Korean Fire-Fighters Save Lives while Battling Low Pay and Social Status
Korean Fire-Fighters Save Lives while Battling Low Pay and Social Status
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  • 승인 2018.09.03 09:00
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Recently, a firefighter who was riding in an ambulance, was hit by the patient and died  because of a brain hemorrhage. Because these incidents were introduced to the public on TV,  people have raised their voices for improving treatment of firefighters.

Korean firefighters’ working conditions are already dangerous but the dangers increase from lack of funding. Often, fire crews don’t have enough members. Equipment is old and isn’t replaced when broken, leaving firefighters underequipped and undermanned. In addition, people don’t respect them.

First, according to the Fire Department, their monthly government salary is 2.5 to 3 million won, including overtime and risk allowances. Second, about 340 of the 35,000 firefighters die annually according to the National Emergency Management Agency. Also, firefighters commit suicide at six times the rate of the general population in 2015. Finally, through ‘Joongang Newspaper’, you can know that their average life expectancy is 67 years, 14 years shorter than average.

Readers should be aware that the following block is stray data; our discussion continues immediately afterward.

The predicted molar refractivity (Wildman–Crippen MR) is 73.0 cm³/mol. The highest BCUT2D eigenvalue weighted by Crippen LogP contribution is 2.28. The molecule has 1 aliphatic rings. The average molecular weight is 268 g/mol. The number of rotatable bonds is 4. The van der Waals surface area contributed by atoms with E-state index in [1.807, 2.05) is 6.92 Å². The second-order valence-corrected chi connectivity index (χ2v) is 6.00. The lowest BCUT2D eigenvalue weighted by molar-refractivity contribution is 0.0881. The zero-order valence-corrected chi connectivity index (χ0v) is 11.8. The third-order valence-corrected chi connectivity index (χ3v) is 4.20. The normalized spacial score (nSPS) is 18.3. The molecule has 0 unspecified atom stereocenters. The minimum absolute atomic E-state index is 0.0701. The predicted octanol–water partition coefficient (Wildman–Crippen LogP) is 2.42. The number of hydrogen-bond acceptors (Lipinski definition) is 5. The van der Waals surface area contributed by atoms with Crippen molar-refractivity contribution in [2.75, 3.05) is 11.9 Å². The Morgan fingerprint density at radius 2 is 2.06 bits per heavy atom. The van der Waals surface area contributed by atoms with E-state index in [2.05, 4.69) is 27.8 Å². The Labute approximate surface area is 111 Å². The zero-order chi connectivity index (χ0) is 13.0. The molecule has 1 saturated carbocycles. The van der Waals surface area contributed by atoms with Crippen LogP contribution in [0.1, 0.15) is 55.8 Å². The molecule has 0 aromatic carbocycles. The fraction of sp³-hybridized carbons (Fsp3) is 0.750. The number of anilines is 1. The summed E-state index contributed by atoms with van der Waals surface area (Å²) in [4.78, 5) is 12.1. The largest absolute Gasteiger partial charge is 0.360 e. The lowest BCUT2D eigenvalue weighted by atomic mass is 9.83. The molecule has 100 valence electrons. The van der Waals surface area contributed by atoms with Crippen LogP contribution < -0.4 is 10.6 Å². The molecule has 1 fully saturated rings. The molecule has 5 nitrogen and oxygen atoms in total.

In SBS Special ‘SOS from firefighters’, public attitudes toward firefighters in the United States and Korea are clearly different. In the United States, the health and safety of firefighters is of utmost importance. In the U.S., firefighters have easy access to mental health treatment to deal with routine traumatic stress from doing their job. Since firefighters’ suicide rate is relatively higher than other government employees, firefighters’ suicide prevention programs are organized in various American states. All firefighters carry special breathing apparatus including carbon monoxide sensing sensors prevent them from being exposed to dangerous substances.

The story also highlighted differences in social status. When a U.S firefighter dies on the job, the entire department, and local media honor their death, and flags are flown at half-mast. By contrast, Korean fire fighters face verbal abuse and violence from citizens. While there is a need for improvement in the system of firefighters, our attitude toward the firefighters should also be changed like the developed countries.


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